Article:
Chapter 1, The Writer's Nature, Pages 1-34
• All starting out to be a "dedicated, uncompromising artist" want to know if they have what it takes. Most often the answer is "God only knows."
• Anyone stubborn enough can get published and success breeds success, but building one's skills is more important than getting into print.
• First, a novelist must have "verbal sensitivity," understanding how language works.
• Clichés, careless, and showy language all break the "vivid and continuous dream state" that a novelist must create and sustain in a reader, removing the reader from his environment.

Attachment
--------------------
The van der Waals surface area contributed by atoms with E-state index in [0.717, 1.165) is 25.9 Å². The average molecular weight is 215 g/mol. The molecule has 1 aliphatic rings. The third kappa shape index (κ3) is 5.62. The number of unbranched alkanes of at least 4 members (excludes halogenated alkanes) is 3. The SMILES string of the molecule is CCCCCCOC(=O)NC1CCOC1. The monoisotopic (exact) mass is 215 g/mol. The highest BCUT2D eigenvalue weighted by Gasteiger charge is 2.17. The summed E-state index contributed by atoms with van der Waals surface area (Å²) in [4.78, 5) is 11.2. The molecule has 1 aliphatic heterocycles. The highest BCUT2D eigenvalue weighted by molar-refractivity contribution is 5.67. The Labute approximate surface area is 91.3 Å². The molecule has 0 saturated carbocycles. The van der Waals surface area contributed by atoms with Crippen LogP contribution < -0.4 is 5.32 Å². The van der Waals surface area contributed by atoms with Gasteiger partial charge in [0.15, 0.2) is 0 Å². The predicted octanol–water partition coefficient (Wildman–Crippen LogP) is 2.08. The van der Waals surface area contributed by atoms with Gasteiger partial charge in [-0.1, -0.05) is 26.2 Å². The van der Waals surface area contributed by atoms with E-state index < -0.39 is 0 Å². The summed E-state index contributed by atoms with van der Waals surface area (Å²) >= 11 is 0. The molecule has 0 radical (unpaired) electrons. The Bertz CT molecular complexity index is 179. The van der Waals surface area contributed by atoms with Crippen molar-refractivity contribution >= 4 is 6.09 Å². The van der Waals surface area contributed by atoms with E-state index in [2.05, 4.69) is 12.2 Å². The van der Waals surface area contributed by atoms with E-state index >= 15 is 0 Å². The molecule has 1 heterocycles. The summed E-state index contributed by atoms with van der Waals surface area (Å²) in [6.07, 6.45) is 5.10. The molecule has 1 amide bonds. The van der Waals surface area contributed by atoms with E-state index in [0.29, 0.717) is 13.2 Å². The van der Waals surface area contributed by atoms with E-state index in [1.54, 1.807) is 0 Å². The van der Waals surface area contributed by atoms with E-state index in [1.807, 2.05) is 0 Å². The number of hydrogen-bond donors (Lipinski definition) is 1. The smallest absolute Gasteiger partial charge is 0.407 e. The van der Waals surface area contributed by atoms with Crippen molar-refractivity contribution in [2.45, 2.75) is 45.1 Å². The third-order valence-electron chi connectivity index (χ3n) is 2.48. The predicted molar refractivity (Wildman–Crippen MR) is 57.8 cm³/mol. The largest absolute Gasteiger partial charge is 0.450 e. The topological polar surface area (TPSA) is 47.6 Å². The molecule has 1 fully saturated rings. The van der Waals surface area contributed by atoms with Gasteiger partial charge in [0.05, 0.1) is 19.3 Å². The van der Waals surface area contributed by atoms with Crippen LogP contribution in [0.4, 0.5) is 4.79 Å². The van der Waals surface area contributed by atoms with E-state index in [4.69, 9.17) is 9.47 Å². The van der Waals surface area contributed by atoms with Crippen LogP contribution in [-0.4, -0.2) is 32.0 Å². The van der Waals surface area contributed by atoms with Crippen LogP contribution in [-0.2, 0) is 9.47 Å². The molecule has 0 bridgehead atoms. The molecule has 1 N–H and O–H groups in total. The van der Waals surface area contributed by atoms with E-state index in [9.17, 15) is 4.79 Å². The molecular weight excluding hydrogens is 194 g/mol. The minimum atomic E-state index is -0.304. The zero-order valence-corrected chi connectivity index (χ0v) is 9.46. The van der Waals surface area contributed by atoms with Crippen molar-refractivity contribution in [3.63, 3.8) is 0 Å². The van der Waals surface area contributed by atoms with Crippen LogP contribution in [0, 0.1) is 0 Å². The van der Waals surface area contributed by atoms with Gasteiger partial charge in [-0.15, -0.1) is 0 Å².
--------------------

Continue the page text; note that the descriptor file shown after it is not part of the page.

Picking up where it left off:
• Readers are jerked out of this state by authors who feel no attachment to the ordinary world, who refuse to tell a story or advance an argument, but simply revel in their own words.
• Contrast Shakespeare, whose language is always subservient to character and plot, with Dylan Thomas and Updike.
• Gardner studies writing...
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